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New Year Releases Will Give Fans Plenty to Celebrate

SPECIAL TO THE TIMES

Though the holidays are coming to a close, jazz fans still have something to celebrate. There’s a bumper crop of CDs--both new releases and reissues--headed our way in the first three months of the New Year.

In January, look for new albums by McCoy Tyner, Jack DeJohnette, Billy Childs, Gonzalo Rubalcaba and debuts by Jacky Terrason and Christian McBride.

For the record:
12:00 AM, Dec. 31, 1994 For the Record
Los Angeles Times Saturday December 31, 1994 Home Edition Calendar Part F Page 10 Column 3 Entertainment Desk 1 inches; 20 words Type of Material: Correction
Tempo’s performance-- Saxophonist Nino Tempo will appear Jan. 6 and 7 at Cicada in Los Angeles. An incorrect date appeared in Friday’s Calendar.

Tyner, the renowned pianist, plays live at Sweet Basil’s in New York on an Evidence release, and drummer DeJohnette’s latest Special Edition album on Blue Note explores freer realms of jazz with performances by singer Bobby McFerrin and saxman Gary Thomas. Rubalcaba’s “Diz” (Blue Note) finds the Cuban pianist lighting a torch to jazz classics such as “Hot House,” and Childs’ invigorating contemporary style enlivens “I’ve Known Rivers,” featuring saxman Bob Sheppard and singer Dianne Reeves.

Terrason, the 1993 winner of the Thelonious Monk Institute of Jazz competition, uses his trio to investigate both standards, such as “I Love Paris,” and originals; and bassist McBride (he can be heard through Sunday with Joshua Redman at Catalina Bar & Grill) is aided by such notables as Redman, Roy Hargrove and Cyrus Chestnut on his long-awaited debut outing for Verve.

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A few of the January reissues include “Charlie Parker With Strings: The Master Takes” (Verve); “Conjure: Music for the Texts of Ismael Reed” (American Clave), with Kenny Kirkland, David Murray, Carla Bley, et al.; and Clifford Brown and Max Roach, “Alone Together: Best of the Mercury Years.”

The much talked-about “Rush Hour” (Blue Note) pits saxman Joe Lovano against string and brass sections arranged by Gunther Schuller. The forward-looking session, the first in February’s release schedule, contains everything from a lush “Angel Eyes” with strings to more heady numbers.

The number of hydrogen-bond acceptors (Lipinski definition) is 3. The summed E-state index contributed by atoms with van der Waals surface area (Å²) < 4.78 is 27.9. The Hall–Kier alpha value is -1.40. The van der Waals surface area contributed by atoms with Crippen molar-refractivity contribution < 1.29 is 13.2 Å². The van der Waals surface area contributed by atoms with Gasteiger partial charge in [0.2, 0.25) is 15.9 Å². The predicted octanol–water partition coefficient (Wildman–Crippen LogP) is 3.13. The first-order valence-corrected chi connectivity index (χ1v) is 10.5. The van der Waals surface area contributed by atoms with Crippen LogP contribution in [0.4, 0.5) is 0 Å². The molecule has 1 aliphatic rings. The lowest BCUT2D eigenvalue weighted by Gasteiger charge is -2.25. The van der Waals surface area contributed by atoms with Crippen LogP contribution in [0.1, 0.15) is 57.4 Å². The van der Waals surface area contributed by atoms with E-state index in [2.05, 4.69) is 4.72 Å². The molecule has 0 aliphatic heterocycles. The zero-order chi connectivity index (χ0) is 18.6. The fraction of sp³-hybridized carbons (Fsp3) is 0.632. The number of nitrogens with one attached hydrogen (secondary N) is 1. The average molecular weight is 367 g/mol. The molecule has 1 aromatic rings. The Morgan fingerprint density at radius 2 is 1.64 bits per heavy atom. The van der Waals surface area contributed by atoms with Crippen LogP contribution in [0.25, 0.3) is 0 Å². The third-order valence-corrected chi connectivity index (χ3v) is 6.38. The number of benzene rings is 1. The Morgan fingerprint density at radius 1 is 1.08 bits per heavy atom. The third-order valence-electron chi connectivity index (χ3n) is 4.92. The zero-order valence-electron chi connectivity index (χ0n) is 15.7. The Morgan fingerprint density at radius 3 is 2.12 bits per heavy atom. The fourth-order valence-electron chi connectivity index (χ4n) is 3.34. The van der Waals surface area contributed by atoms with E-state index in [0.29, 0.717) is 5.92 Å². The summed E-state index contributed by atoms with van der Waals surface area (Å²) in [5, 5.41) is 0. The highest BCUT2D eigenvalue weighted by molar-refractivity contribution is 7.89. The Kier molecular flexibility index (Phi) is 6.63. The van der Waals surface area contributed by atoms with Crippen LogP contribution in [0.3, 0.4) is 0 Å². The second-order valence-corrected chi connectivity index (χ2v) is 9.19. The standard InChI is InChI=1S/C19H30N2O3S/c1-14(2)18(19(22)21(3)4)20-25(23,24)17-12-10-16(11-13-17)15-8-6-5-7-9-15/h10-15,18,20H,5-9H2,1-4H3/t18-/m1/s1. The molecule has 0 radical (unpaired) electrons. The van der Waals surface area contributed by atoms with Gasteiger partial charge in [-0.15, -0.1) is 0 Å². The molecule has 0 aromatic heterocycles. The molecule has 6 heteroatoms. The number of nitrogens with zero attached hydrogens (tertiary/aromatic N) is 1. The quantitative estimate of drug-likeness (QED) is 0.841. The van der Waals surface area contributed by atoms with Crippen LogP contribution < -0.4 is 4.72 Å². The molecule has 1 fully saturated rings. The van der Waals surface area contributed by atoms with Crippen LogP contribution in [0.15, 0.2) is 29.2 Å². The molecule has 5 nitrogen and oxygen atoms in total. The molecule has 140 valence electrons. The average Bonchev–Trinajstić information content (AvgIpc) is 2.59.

Billy Taylor’s “Homage” (GRP) also employs strings, in this case the Turtle Island String Quartet. The group and Taylor’s trio play the title piece, which pays tribute to such legendary jazz string players as Stuff Smith and Oscar Pettiford. A more modern fusion informs bassist John Patitucci’s “Mistura Fima” (GRP), in which ethnic influences from Africa and other climes join the leader’s brisk take on contemporary jazz.

The February release roster also includes trumpeter Nicholas Payton’s debut on Verve; Ornette Coleman’s first album on Harmolodic Records; powerhouse saxman Chris Potter’s “Pure” (Concord), a tribute to his late boss, trumpeter Red Rodney, with Larry Goldings on organ; and guitarist Kevin Eubanks’ “Spirit Talk II” (Blue Note), with Dave Holland and others.

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Tenorman Joe Henderson’s third Verve album spotlights the March lineup. It focuses on the music of Antonio Carlos Jobim, and the maestro of melody is along on several tracks. The wonderful pianist Kenny Barron is heard with the crack team of bassist Charlie Haden and drummer Roy Haynes on “Wanton Spirit” (Verve); and Native Colors, which features drummer Billy Higgins and tenorist Ralph Moore, makes its debut on Concord.

Also out in March are albums on Columbia by pianist Harold Mabern (“The Leading Man”) and altoist Lou Donaldson (“Sentimental Journey”), and explosive reedman Kenny Garrett’s trio on Warner Bros. Here, bassist Charnett Moffett and drummer Brian Blade join Garrett for takes of tunes such as “Giant Steps” and “A Time for Love.”

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Up Tempo: When Nino Tempo’s straight-ahead Atlantic album “Tenor Saxophone” came out in 1992, a lot of listeners were surprised that he could even play the horn, let alone play it so well. After all, that was Tempo singing with sister April Stevens on “Deep Purple,” which reached No. 1 on the 1963 Billboard Pop charts.

“But I was a jazz musician long before I made that record,” says Tempo, who appears tonight and Saturday at Cicada (8478 Melrose Ave., at La Cienega Boulevard).

Tempo, who turns 60 today, will be recording his third Atlantic album this weekend, playing standards and jazz classics with a bang-up band that sports trumpeter Conte Candoli, pianist Mike Lang, bassist Brian Bromberg and drummer Terri Lyne Carrington.

Information: (213) 655-5559.

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Critic’s Choice: Roy Haynes makes one of his infrequent Los Angeles appearances Thursday at the Jazz Bakery, working with pianist Billy Childs.

Information: (310) 271-9039.


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